Hong Kong’s de facto central banker dismisses warning by credit ratings agency
Norman Chan plays down Moody’s concerns about filibustering by new lawmakers and refuses to be drawn on chief executive election
Hong Kong’s de facto central banker has dismissed a warning by an international credit ratings agency that a new generation of radical lawmakers could harm the city’s credit rating by resorting to more delaying tactics in the legislature.
The remarks by Norman Chan Tak-lam, chief executive of the Hong Kong Monetary Authority, came after Financial Secretary John Tsang Chun-wah challenged Moody’s forecast that the city’s policymaking could get bogged down by anti-establishment legislators elected last month. Chief Executive Leung Chun-ying took a different approach and said filibustering had harmed Hong Kong’s economy.
Political analysts believe Tsang could challenge Leung in the city’s leadership race next March, and Chan is seen as a top candidate to succeed him as financial secretary. Chan declined to comment on whether he would support Tsang or serve as a minister next year.
Speaking in an interview in Frankfurt last week as he co-led a promotional tour of the Hong Kong Trade Development Council, Chan was asked if he agreed with Moody’s warning about new pan-democratic and localist lawmakers taking up the filibustering torch in the next four years.
“The lawmakers haven’t formally been sworn into office yet, so it is difficult to speculate on their stance on non-political issues,” Chan said.
Citing the United States, he argued that unapproved bills did not necessarily mean a bleak economic outlook.
“Plenty of new policies [can be introduced] without legislative amendments,” Chan said, in reference to a forthcoming scheme that will link the stock markets of Hong Kong and Shenzhen as soon as next month.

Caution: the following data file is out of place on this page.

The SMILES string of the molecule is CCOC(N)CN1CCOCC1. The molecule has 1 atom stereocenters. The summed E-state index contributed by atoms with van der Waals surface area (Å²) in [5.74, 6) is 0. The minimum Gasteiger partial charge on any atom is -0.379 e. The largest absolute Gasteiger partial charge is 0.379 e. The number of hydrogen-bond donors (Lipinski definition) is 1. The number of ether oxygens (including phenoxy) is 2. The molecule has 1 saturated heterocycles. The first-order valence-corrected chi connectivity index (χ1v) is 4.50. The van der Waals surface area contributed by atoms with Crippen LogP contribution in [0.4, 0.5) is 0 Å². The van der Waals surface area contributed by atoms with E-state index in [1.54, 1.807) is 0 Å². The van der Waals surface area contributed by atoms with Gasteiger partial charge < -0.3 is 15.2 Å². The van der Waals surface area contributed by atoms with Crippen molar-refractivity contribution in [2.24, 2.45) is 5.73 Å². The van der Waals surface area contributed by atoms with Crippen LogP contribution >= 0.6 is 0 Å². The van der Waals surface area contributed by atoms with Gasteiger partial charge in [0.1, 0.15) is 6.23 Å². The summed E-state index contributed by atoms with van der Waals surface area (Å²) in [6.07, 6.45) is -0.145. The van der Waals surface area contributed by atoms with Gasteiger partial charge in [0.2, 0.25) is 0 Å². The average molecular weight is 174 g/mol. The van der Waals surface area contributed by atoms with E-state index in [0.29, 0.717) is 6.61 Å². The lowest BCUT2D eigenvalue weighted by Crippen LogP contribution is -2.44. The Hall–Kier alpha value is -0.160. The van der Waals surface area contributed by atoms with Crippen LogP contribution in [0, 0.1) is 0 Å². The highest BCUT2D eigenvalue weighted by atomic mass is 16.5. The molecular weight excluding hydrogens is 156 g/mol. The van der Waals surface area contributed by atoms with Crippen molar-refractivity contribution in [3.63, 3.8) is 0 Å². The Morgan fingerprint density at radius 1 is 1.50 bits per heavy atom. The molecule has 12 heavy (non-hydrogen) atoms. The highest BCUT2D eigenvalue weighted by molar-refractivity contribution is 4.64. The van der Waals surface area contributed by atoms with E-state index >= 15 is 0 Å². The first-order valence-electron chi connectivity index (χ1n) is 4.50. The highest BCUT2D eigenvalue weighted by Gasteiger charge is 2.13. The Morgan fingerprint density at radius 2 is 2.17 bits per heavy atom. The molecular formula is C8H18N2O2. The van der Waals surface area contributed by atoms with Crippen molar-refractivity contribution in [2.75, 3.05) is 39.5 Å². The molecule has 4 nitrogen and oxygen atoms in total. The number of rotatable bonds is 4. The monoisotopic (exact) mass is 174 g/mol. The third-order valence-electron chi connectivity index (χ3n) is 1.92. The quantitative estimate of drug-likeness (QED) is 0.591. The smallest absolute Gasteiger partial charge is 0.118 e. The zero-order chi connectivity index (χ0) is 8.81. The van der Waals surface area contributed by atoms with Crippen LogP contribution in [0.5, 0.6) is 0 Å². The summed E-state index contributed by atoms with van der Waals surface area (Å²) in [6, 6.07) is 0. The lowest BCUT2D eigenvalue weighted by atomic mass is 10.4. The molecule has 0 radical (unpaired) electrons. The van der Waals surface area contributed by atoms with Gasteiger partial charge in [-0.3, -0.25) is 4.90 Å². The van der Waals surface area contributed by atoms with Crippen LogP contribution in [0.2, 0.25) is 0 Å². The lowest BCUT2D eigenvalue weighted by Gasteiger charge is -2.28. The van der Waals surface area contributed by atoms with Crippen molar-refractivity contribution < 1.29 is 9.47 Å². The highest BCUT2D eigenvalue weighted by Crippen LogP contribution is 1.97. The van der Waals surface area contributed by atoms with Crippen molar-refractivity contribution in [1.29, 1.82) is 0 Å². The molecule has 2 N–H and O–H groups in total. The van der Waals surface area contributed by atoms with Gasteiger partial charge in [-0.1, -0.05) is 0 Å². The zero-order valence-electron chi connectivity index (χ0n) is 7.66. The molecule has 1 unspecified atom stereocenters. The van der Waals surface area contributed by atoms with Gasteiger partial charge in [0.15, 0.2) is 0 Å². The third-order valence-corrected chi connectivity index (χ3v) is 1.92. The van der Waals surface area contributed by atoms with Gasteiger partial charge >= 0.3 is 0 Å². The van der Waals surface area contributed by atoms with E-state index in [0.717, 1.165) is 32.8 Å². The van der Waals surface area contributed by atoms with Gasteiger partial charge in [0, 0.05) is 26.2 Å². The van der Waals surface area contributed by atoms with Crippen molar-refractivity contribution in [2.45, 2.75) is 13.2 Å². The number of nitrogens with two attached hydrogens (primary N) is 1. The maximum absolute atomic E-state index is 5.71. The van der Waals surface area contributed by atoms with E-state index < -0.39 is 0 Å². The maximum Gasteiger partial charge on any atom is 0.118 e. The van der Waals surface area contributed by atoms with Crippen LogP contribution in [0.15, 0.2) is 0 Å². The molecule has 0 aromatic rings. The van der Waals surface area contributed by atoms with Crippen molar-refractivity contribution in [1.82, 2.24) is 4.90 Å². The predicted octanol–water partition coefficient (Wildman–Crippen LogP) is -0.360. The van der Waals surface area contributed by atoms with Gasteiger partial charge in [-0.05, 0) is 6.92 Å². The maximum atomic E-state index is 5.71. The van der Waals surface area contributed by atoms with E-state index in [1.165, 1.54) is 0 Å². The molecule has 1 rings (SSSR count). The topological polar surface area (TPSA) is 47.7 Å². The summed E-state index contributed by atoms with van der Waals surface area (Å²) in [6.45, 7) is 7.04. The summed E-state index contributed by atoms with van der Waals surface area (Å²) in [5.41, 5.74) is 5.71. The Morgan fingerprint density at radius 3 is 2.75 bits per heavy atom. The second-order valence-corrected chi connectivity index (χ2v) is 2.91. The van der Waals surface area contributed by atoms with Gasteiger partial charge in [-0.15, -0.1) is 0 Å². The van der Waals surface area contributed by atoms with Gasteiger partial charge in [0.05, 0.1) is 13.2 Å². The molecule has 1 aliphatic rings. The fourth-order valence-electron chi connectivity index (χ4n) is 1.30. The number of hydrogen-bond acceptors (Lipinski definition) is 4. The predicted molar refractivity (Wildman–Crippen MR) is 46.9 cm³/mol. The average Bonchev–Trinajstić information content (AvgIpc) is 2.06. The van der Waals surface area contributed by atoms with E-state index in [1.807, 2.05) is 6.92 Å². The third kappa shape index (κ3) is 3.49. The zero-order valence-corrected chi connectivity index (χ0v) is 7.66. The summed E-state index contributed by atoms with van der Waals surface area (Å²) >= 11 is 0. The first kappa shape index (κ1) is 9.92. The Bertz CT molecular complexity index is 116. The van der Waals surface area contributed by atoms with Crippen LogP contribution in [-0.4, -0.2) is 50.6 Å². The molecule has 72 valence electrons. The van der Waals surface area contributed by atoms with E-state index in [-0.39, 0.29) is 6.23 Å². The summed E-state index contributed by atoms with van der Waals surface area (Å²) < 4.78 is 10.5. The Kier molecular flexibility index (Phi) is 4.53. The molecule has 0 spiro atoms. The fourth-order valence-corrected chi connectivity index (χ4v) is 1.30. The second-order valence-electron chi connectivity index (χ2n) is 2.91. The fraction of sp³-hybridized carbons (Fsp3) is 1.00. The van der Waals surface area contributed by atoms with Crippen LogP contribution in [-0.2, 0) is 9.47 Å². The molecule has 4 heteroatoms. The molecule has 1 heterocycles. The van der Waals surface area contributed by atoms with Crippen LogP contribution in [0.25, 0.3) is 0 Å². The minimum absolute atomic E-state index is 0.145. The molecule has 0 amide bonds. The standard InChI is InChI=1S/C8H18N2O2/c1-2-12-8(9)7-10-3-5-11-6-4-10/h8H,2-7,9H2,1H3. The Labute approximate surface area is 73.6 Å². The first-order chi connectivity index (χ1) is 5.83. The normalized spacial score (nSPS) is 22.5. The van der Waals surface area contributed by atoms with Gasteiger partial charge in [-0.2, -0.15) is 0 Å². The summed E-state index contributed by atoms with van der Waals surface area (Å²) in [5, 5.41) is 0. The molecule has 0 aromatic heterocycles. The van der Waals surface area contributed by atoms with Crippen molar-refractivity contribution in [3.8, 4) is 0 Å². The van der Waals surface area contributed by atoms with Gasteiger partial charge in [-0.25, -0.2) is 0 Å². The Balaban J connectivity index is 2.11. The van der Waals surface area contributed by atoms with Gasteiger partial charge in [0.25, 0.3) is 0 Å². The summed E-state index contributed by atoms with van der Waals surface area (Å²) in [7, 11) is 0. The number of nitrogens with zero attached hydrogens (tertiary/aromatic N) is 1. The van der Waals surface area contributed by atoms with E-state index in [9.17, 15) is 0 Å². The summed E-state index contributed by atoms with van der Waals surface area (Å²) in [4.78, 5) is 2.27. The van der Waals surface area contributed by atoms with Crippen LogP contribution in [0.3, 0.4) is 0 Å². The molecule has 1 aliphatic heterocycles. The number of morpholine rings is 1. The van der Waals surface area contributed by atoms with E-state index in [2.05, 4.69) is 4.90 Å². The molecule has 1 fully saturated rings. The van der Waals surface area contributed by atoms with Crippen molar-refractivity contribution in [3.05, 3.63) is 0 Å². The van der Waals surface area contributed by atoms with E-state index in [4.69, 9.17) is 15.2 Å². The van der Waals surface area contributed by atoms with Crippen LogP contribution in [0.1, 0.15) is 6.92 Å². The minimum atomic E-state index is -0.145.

Chan added that there would be “negative effects” if lawmakers blocked bills that sought to improve the city’s financial systems. But rather than derailing proposals, Legco had approved several important financial amendments in recent years.
The pan-democratic camp, along with localist groups, won 30 seats in the 70-member legislature – three more than at the 2012 polls. In the previous Legco term, radical lawmakers repeatedly filibustered in a bid to block unpopular government proposals. Six localists elected this time are threatening even tougher action.
The “big three” credit ratings agencies – Moody’s, Standard & Poor’s and Fitch – have issued repeated warnings about Hong Kong this year.
Asked why he was not worried about the warnings, Chan replied: “I am paid to worry because my job is to consider risks ... but you have to prove me wrong on my macro views. Whether they are looking at things on a scale of five years or several decades, the credit ratings agencies have never been correct.”
Chan added that it was hard to comment on the financial implications of Hong Kong’s leadership race next March, saying: “We have to see who will run and look at his election manifesto. It’s too early to say.”
But Chan, who succeeded Tsang as director of then-chief executive Donald Tsang Yam-kuen’s office from 2007 to 2009, declined to comment whether he would like to see a chief executive familiar with financial policies, or whether he would back Tsang.
“I wouldn’t comment on these,” he said.
Chan also refused to say if he would stay as the city’s central banker until his term ended in 2019, or if he expected a ministerial promotion next year.